So are you ready for challenge number 5? Here you go.
Outdoor Hour Challenge #5
Making a List
1. Have you decided on a focus area yet?
If you have a focus already, turn to the table of contents in the Handbook of Nature Study and skim down to your area of focus. Look down the list of subjects covered in your area. Highlight or underline those items listed that you think you will encounter during the next five to seven weeks. For example if your area of focus is garden flowers, skim down the list and see if you recognize any flower names that you have in your backyard or area. I actually see ten flowers that our family may come in contact with in our region. Pick one item in your focus area to study, turn to those pages, and read to your child about that subject. At the end of each section, there are observation ideas for each subject and these observation suggestions will be the parent’s reading assignment this week.(see below) As you find things in your focus area, keep a running list in the front or back of your nature journal of those items.
If you still haven’t come up with a nature study focus,
Read: “Pets as Nature Study Subjects” pg 15-16
Why not begin a study of your pet? You could try dogs, cats, goldfish, a canary, or how about a duck?
“Little attention has been given to making the child understand what would be the lives of his pets if they were in their native environment, or to relating their habits and lives as wild animals.”
This is a perfectly good alternative to an outdoor study if you are still experiencing cold winter weather.
Reading Assignment for parents: Read the observation suggestions in the Handbook of Nature Study for the item you chose to read about with your child. Keep these ideas in mind as you have your outdoor time this week. For example, if you are focusing on garden flowers and you are going to read to your child about tulips, turn to the end of the section on tulips and read Lesson 151 which includes eight suggestions for observation. Keep these ideas in mind as you head out for your nature walk.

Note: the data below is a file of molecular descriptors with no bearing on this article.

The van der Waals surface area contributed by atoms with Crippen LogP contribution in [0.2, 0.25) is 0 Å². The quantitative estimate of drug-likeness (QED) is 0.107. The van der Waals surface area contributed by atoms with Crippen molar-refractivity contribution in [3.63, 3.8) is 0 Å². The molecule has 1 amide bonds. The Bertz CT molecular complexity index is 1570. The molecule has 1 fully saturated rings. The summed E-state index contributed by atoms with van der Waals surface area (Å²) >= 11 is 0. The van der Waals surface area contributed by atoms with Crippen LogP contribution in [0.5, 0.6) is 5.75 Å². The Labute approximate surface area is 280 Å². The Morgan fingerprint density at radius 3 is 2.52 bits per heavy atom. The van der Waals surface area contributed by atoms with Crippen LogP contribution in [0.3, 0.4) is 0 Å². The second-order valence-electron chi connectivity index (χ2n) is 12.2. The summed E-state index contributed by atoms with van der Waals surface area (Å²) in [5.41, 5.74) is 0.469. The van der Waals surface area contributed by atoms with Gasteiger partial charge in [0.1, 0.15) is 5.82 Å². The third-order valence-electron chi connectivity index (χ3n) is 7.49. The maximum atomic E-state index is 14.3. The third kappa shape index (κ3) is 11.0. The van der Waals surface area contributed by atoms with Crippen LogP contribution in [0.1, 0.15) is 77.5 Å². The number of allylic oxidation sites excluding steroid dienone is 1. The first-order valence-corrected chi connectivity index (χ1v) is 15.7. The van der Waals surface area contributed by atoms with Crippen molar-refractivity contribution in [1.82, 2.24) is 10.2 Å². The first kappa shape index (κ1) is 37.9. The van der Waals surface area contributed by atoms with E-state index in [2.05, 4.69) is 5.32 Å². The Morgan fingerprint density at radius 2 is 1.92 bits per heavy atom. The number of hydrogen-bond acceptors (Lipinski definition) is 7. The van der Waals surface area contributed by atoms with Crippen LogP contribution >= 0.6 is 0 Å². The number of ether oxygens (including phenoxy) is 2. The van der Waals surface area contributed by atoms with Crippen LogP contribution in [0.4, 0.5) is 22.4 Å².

2. During your 10-15 minute walk, use your senses to not only observe but to hear the sounds of your surroundings.
“ …the mother must not miss this opportunity of being outdoors to train the children to have seeing eyes, hearing ears and seeds of truth deposited into their minds to grow and blossom on their own in the secret chambers of their imaginations”
“No reading aloud or storytelling--in fact, there should be as little talking from her (mother) as possible, and what little there is should have a definite purpose.” Charlotte Mason volume one, page 45
3. Follow up with a discussion. Did you see anything new to add to your list of focus items? Did you complete any of the suggested observations? Do you need to do any further research to answer questions?
4. Give an opportunity for a nature journal entry. Try to encourage a simple drawing, a label, and a date. Pull out the previous challenges and review the alternatives for younger children.
5. Post an entry on your blog sharing your experiences and then share the link with the Outdoor Hour Challenge Blog Carnival. You can also send the link directly to my email:firstname.lastname@example.org.
The main idea of this challenge is to start a list of things you find within your focus area. You can use paper clips to fasten a list into the front of your nature journal. The list can be removed when you change your focus and it can be taped or glued into your nature journal on any page you choose.
The list can be simply the names of the items or you can add the dates you observed them and the location if you want to be more thorough. Sometimes my whole nature journal entry is just a list of things that I see on a particular outing.
The beauty of a nature journal is that it is yours to do with as you want to. I hope to give you a lot of ideas that you can choose from over the coming challenges.
You can purchase all of the first ten challenges in a convenient ebook along with custom notebook pages.